533 F2d 1057 Shibley v. St Louis-San Francisco Railway Company
533 F.2d 1057
Helen Marie SHIBLEY, Administratrix of the Estate of George
Shibley, Deceased, Appellee,
ST. LOUIS-SAN FRANCISCO RAILWAY COMPANY, Appellant,
The Home Insurance Company, Intervenor.
United States Court of Appeals,
Submitted Dec. 10, 1975.
Decided April 15, 1976.
C. Wayne Harris, J. H. Evans, Warner & Smith, Fort Smith, Ark., for appellant.
Robert L. Jones, III, Jones, Gilbreath & Jones, Fort Smith, Ark., for appellee.
Before LAY, BRIGHT and HENLEY, Circuit Judges.
HENLEY, Circuit Judge.
Appellant, St. Louis-San Francisco Railway Company, defendant below, appeals from a judgment upon a verdict of $100,900.001 for plaintiff Helen Marie Shibley, Administratrix of the Estate of George Shibley, Deceased, in this wrongful death action brought in the Western District of Arkansas pursuant to the Arkansas Wrongful Death Statute.2 Home Insurance Company, the workmen's compensation carrier for decedent, intervenes for its subrogation rights.
This litigation arose from a railroad crossing collision which occurred at approximately 1:50 a. m. on April 12, 1973 within the city limits of Fort Smith, Arkansas. Plaintiff's decedent was killed when the truck he was driving in an eastward direction across defendant's track on Spradling Avenue was struck by defendant's southbound engine, which was in a back-up movement pulling five railway cars. The train struck the truck between the cab and the trailer. The trailer was dragged some 198 feet down the west side of the track, the cab some 139 feet down the east side. The engine stopped 280 feet south of the crossing.
The evidence indicated that the decedent, who was familiar with the crossing, neither stopped nor slowed as he approached the track. To approaching motorists the only warning of the crossing was a crossbuck. One witness nearby testified that he heard no train whistle or bell. Another, a motorist, testified that he heard the train's whistle. Testimony of the train crew was that the whistle and bell were sounded as the train approached the crossing and that the train was "big holed," i. e., the emergency brake system was applied, when the train's fireman, who had seen decedent's truck approaching, realized that the decedent was not going to stop.
Among the plaintiff's allegations were that the accident was proximately caused by the defendant's negligence in operating the train at an unsafe speed, in the failure of the crew to maintain a proper lookout, in failure of the crew to sound the train's whistle or bell at the approach to the crossing, and in defendant's failure to provide adequate warnings for motorists at the allegedly abnormally dangerous crossing. The court instructed the jury that it could consider whether the defendant was negligent in these respects, and the first four assignments of error relate to each of these instructions.
The defendant alleged that the collision was proximately caused by the negligence of the decedent and counterclaimed for damage to its property. And defendant appeals from the denial of its motion for a directed verdict. We affirm.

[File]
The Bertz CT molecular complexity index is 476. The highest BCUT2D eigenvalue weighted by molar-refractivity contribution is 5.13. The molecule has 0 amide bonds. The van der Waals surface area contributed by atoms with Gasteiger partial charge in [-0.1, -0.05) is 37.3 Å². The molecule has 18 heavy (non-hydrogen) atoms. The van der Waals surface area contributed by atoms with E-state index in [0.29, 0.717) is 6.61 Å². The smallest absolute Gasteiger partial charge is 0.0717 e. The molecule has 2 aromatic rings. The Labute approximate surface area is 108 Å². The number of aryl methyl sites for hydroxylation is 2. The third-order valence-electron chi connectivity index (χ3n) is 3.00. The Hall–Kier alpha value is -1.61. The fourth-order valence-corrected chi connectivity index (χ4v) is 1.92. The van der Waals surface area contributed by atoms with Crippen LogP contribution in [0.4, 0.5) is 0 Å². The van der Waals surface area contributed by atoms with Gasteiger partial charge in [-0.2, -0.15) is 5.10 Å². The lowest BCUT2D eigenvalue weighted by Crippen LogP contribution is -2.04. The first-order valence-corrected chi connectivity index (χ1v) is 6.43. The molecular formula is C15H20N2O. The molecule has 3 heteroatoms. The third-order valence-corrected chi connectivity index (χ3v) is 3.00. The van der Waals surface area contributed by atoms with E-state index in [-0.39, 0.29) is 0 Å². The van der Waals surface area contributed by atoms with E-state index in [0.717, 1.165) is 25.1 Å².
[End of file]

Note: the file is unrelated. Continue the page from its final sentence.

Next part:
In reviewing defendant's assignments of error, we view the evidence in the light most favorable to the plaintiff. See, e. g., Linn v. Garcia, 531 F.2d 855 (8th Cir. No. 75-1305 1976); Griggs v. Firestone Tire & Rubber Co., 513 F.2d 851 (8th Cir. 1975); St. Louis Southwestern Ry. v. Taylor, 258 Ark. 417, 525 S.W.2d 450 (1975).
The first assignment of error is that it was improper for the court to instruct the jury that the City of Fort Smith has an ordinance imposing a 25 miles per hour speed limit on trains operating within the city limits, and that violation of this ordinance, although not necessarily negligence, is evidence of negligence to be considered by the jury along with other facts and circumstances in the case. Defendant urges that this instruction was improper because there was no substantial evidence that the train was travelling in excess of 25 miles per hour and because there was no possibility that the speed of the train was a proximate cause of the collision.
Two witnesses testified specifically as to the speed of the train. The engineer, Curtis Ridenour, stated that the train was travelling at approximately 15 miles per hour before impact, and that even though the train had been "big holed" before impact, it had not slowed. William Steward, a motorist whose deposition was read to the jury and who was driving behind decedent's truck at the time of the collision, first stated that he did not know the speed of the train when he first saw it, but that it "could have been going 20 or 30." Steward also testified that he himself was travelling at 35 or 40 miles per hour and that the decedent was travelling at 30 or 35, because Steward had "gained on" the decedent "a little bit." On cross examination, Steward testified that the train and the truck were travelling at about the same rate of speed. Also on cross examination it was pointed out that in a signed statement Steward had stated that the train was travelling around 25 or 30 miles per hour.
A third witness, whose testimony did not directly concern the speed of the train, provided a basis from which inferences concerning speed can be drawn. Lester Ray Hammonds, the fireman on defendant's train, testified at trial that when he first saw decedent's truck, the truck was 200 to 250 feet and that the train was about 150 feet from the crossing. However, on cross examination Hammonds was asked about his statement to the defendant's claim agent, taken on April 19, 1973, that when he first saw the truck, the truck and the train were about the same distance from the crossing. By estimating the truck's speed at 30 miles per hour, Hammonds therefore implied that the train was also travelling at 30 miles per hour.
From the foregoing testimony we find that there was substantial evidence from which a jury could infer that the ordinance was violated. But defendant insists that even if it can be shown that the train crew was negligent in operating the train at an excessive speed, plaintiff has failed to show that such negligence could have proximately caused the collision and that the instruction was therefore improper.